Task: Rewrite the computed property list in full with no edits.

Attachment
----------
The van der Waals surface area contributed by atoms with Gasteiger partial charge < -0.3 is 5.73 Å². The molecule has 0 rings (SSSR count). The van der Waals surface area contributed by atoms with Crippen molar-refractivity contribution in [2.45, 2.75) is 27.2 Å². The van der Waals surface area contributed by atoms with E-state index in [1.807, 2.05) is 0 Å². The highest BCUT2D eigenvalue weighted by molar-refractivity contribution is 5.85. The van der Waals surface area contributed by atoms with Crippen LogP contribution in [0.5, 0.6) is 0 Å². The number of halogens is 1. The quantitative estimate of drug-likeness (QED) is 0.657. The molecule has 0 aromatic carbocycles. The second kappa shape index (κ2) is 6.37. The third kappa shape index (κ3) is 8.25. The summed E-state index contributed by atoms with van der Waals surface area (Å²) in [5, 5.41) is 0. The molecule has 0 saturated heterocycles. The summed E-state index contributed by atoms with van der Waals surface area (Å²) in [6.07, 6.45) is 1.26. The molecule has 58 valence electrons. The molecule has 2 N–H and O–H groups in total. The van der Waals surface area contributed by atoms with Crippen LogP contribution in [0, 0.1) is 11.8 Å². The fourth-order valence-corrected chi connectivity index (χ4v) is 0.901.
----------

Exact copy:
The van der Waals surface area contributed by atoms with Gasteiger partial charge < -0.3 is 5.73 Å². The molecule has 0 rings (SSSR count). The van der Waals surface area contributed by atoms with Crippen molar-refractivity contribution in [2.45, 2.75) is 27.2 Å². The van der Waals surface area contributed by atoms with E-state index in [1.807, 2.05) is 0 Å². The highest BCUT2D eigenvalue weighted by molar-refractivity contribution is 5.85. The van der Waals surface area contributed by atoms with Crippen LogP contribution in [0.5, 0.6) is 0 Å². The number of halogens is 1. The quantitative estimate of drug-likeness (QED) is 0.657. The molecule has 0 aromatic carbocycles. The second kappa shape index (κ2) is 6.37. The third kappa shape index (κ3) is 8.25. The summed E-state index contributed by atoms with van der Waals surface area (Å²) in [5, 5.41) is 0. The molecule has 0 saturated heterocycles. The summed E-state index contributed by atoms with van der Waals surface area (Å²) in [6.07, 6.45) is 1.26. The molecule has 58 valence electrons. The molecule has 2 N–H and O–H groups in total. The van der Waals surface area contributed by atoms with Crippen LogP contribution in [0, 0.1) is 11.8 Å². The fourth-order valence-corrected chi connectivity index (χ4v) is 0.901.